The newly implemented European Alert Mechanism covers the whole European Economic Area (EEA) and gives regulators the power to identify dental professionals who have been banned from practising to their European counterparts.
The system, which came into effect on 18 January, ensures that within three days of a dental care professional (DCP) being prohibited, suspended or restricted from practicing a Europe wide alert is issued.
Leading oral health charity, the British Dental Health Foundation, is hailing the implementation as a decisive move towards giving patients greater protection from unsafe dental treatments.
Dr Nigel Carter OBE, Chief Executive of the British Dental Health Foundation, commented: "We are delighted that this system has come into effect, it gives patients much greater visibility and security when it comes to their oral health.
"It also demonstrates that DCP's who are practicing unsafe treatments will not be allowed to put further patients at risk if they choose to move to another European country.
"This will hopefully lead to an improvement in standards of dental practice Europe-wide and more public trust in dentistry."
The system means that regulators must, as a minimum, identify restricted DCP's by issuing their name, date and place of birth to help their counterparts detect if that person is practicing in their country.
An alert must also state the period that the restriction applies for and the date of the decision.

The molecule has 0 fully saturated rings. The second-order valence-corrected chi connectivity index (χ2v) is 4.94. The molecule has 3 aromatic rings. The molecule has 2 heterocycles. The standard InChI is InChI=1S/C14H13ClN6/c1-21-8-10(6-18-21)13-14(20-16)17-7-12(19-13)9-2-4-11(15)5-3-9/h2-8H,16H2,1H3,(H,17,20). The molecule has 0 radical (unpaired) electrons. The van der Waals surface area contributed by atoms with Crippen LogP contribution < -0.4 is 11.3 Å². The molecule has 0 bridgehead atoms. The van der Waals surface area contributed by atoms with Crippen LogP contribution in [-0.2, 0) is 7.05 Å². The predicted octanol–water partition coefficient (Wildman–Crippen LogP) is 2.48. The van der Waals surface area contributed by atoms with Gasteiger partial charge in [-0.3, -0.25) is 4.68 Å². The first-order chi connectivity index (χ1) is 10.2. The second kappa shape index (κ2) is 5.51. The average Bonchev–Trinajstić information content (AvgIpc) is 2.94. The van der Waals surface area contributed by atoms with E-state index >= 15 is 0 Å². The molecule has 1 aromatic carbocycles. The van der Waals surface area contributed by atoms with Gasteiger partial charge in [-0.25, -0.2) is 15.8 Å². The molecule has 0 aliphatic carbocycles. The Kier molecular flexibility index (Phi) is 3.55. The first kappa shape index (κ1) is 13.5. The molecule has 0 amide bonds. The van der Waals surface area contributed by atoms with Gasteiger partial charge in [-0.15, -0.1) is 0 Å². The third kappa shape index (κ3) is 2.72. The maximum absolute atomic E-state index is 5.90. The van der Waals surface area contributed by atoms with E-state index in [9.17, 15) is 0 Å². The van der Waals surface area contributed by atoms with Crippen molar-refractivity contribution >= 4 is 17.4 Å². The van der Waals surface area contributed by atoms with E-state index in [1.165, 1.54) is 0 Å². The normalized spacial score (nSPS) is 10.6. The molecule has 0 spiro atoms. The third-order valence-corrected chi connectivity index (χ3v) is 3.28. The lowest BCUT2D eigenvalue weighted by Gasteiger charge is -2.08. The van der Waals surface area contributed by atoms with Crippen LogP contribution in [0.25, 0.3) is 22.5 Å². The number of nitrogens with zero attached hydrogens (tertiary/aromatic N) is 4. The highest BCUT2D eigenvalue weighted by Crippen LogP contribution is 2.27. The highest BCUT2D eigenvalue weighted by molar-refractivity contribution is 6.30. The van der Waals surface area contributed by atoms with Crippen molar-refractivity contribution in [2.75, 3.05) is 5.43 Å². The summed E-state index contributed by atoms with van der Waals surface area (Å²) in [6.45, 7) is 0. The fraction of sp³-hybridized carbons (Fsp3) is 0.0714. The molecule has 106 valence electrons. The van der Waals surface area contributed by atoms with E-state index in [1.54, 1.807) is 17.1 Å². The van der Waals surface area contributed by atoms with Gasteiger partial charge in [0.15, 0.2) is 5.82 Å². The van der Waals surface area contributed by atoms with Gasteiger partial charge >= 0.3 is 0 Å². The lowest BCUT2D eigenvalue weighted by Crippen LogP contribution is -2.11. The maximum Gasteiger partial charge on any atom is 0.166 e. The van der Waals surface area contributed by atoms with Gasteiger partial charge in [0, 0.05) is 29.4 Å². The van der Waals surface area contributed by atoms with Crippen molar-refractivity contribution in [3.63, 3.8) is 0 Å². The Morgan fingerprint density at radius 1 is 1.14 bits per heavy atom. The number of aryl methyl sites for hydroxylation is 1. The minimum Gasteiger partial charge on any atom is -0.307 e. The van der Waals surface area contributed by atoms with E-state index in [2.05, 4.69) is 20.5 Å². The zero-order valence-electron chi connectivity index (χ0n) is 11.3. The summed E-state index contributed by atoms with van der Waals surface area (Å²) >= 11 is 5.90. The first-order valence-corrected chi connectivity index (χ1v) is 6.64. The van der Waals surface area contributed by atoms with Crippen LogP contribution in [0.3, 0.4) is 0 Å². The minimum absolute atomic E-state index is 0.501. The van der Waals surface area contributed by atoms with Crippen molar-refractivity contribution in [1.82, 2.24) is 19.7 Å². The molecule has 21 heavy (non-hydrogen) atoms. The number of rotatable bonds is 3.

Although the alert does not contain any background information or justification of the restriction concerned regulators can request further information.
"An increasing trend we are seeing is that of 'dental tourism' and with it there are many potential pitfalls. Patients go into it facing huge risks when it comes to the treatment they receive as they do not know if it is safe, the credentials of the DCP are correct or what their rights are if it something goes wrong," added Dr Carter.
"Although 'dental tourism' is not advised this system may give people a little bit more protection, although some countries still do not h e any formal system of registration for dentists.
"As a charity committed to helping provide better oral health for all we believe mechanisms such as this make for a much more transparent profession and greater patient protection.